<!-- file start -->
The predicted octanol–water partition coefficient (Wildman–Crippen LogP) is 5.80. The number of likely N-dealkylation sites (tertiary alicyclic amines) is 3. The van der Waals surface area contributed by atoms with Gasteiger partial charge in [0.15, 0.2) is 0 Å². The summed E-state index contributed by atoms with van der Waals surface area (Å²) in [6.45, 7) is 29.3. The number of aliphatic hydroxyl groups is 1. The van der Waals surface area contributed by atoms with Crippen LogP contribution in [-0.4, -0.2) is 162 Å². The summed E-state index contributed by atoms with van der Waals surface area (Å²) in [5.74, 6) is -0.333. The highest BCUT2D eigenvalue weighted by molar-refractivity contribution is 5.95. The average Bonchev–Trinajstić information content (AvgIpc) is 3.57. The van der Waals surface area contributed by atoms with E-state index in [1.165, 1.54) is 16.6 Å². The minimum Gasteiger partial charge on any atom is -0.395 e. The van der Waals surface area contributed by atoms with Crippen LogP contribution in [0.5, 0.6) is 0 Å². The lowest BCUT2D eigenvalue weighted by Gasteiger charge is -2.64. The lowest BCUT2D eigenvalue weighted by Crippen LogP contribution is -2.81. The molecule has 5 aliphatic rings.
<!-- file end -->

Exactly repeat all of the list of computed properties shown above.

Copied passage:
The predicted octanol–water partition coefficient (Wildman–Crippen LogP) is 5.80. The number of likely N-dealkylation sites (tertiary alicyclic amines) is 3. The van der Waals surface area contributed by atoms with Gasteiger partial charge in [0.15, 0.2) is 0 Å². The summed E-state index contributed by atoms with van der Waals surface area (Å²) in [6.45, 7) is 29.3. The number of aliphatic hydroxyl groups is 1. The van der Waals surface area contributed by atoms with Crippen LogP contribution in [-0.4, -0.2) is 162 Å². The summed E-state index contributed by atoms with van der Waals surface area (Å²) in [5.74, 6) is -0.333. The highest BCUT2D eigenvalue weighted by molar-refractivity contribution is 5.95. The average Bonchev–Trinajstić information content (AvgIpc) is 3.57. The van der Waals surface area contributed by atoms with E-state index in [1.165, 1.54) is 16.6 Å². The minimum Gasteiger partial charge on any atom is -0.395 e. The van der Waals surface area contributed by atoms with Crippen LogP contribution in [0.5, 0.6) is 0 Å². The lowest BCUT2D eigenvalue weighted by Gasteiger charge is -2.64. The lowest BCUT2D eigenvalue weighted by Crippen LogP contribution is -2.81. The molecule has 5 aliphatic rings.